“After a coalition of European science funding agencies announced their Plan S initiative for open access, a number of researchers wrote an open letter criticizing the move, under the title “Reaction of Researchers to Plan S: Too Far, Too Risky”. To summarize, they fear that Plan S would increase costs, lower quality, and restrict academic freedom. In order to evaluate how seriously these fears should be taken, let me start with a 5-point analysis of the issues, before discussing the open letter’s specific concerns….
Why does the open letter worry so much about the “ranking and standing” of Plan S-subjected researchers, when the debate is about journals? The letter’s authors seem to accept the entrenched practice of judging researchers by the journals they publish in, although this is widely denounced as perverse. But it is not possible to significantly reform the publishing system without upsetting this practice, at least temporarily. If careers continue to be determined by numbers of articles in Nature or Science, then it is game over for open access and affordable publishing.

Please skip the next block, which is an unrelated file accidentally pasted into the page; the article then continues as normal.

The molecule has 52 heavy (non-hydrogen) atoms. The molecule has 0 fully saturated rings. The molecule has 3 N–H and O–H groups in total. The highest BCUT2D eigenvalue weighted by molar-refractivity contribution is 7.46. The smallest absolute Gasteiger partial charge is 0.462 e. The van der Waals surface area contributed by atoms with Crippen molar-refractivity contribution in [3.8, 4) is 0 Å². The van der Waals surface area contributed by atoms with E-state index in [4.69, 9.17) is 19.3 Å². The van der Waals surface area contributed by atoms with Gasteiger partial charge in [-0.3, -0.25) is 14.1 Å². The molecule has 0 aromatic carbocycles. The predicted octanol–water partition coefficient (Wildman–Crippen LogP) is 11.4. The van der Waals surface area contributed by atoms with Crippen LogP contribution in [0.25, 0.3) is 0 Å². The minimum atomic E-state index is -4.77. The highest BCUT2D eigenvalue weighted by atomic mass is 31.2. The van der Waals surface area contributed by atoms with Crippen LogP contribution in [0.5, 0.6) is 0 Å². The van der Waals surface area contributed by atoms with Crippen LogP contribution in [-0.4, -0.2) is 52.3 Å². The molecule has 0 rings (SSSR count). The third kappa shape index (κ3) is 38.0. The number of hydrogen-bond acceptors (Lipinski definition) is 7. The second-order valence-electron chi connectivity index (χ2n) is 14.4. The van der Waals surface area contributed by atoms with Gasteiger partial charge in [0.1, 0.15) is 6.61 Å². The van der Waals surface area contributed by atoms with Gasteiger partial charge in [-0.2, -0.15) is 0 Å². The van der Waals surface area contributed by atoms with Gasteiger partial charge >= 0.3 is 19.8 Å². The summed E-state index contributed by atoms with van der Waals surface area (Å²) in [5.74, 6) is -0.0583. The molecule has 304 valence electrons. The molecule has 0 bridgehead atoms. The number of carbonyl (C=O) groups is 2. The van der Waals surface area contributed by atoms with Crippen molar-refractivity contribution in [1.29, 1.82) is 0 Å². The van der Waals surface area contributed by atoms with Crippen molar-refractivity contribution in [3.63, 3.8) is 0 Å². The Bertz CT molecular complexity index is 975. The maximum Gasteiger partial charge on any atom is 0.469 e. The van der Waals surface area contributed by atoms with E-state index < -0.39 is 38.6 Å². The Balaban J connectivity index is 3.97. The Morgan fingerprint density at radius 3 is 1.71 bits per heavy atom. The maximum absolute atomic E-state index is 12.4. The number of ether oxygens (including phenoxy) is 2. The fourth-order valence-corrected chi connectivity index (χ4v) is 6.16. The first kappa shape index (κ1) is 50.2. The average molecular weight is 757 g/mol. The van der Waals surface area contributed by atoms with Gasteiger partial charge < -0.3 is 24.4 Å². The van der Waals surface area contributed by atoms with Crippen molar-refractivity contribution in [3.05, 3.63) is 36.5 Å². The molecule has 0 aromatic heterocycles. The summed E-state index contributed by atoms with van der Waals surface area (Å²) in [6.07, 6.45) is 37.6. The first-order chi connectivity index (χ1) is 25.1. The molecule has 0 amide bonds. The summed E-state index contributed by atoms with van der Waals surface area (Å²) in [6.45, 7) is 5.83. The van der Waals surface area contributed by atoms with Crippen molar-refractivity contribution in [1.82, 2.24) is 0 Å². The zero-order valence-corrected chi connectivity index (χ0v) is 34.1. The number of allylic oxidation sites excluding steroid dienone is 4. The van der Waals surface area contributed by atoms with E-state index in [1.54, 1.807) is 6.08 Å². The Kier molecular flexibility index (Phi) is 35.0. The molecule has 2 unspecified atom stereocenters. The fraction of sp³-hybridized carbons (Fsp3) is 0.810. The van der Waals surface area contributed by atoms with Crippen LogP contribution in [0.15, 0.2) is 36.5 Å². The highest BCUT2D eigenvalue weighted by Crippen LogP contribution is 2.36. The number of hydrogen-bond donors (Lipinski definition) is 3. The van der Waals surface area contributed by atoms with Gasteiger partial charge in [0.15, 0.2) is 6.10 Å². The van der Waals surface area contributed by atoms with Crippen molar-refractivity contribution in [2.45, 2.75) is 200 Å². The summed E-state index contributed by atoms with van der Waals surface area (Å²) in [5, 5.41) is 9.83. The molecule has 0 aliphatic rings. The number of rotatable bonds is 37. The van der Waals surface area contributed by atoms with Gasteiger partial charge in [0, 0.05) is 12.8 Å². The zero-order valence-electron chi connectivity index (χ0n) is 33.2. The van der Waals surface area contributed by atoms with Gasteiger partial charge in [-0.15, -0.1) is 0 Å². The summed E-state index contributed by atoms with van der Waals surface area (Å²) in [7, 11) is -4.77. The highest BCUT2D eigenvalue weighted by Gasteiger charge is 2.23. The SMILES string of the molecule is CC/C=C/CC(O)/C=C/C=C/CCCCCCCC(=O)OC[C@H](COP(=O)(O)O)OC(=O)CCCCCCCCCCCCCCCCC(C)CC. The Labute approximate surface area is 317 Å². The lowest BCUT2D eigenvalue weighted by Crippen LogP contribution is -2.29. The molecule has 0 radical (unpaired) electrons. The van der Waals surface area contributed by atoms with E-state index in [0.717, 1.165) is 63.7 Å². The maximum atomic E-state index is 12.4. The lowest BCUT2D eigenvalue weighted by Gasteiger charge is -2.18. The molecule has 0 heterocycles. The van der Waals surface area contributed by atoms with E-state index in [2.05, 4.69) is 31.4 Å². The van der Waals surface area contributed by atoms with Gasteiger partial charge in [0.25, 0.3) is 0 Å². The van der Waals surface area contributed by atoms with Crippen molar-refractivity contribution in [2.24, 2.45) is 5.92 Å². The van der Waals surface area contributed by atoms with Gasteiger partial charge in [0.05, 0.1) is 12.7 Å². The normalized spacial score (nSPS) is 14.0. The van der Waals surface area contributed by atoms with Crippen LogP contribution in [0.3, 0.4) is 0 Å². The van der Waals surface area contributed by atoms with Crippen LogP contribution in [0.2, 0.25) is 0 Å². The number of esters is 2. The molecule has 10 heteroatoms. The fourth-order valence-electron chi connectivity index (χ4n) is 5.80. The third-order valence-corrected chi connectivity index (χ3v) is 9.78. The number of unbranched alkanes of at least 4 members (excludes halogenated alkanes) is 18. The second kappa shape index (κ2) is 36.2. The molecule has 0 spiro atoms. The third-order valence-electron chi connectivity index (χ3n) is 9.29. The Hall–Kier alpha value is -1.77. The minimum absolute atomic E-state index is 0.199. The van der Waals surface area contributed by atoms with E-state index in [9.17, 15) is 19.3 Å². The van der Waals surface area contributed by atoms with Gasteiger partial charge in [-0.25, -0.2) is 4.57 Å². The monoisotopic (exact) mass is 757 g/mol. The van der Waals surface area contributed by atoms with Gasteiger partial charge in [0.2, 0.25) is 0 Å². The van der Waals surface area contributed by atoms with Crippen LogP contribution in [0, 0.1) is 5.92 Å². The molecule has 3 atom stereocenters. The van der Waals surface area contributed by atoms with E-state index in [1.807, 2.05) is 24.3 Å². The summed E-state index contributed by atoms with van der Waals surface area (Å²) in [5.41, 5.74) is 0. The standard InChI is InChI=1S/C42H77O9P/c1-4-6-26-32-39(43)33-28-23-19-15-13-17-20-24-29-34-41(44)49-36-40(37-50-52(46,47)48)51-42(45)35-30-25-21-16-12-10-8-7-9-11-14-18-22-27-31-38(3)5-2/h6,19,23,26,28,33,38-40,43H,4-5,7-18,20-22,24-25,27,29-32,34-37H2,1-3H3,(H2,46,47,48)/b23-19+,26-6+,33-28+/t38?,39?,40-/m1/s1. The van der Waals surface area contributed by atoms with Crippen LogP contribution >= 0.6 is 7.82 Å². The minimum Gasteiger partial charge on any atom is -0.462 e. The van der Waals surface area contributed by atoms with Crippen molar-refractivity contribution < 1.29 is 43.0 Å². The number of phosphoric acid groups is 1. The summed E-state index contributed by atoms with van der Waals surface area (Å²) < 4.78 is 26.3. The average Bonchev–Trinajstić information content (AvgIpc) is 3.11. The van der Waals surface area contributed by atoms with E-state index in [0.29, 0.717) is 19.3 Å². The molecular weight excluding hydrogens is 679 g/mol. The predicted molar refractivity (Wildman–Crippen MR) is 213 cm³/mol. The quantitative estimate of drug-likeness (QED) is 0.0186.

When it comes to open science, chemistry seems to lag behind fields such as physics and biology. The field’s leading publisher, the American Chemical Society, did not even join the Initiative for open citations. But chemists could welcome the opportunity to catch up. If you had no telephone and were offered a mobile phone, would you insist on installing a landline first?
The open letter has hundreds of signatories. Surely one could find among them enough well-respected researchers for building the editorial board of a new open access, affordable, high quality, generalist chemistry journal. They would not even need to do it from scratch: they could just start a new division of PeerJ or SciPost. Assuming of course that they really support open access, as the open letter claims in its first sentence.”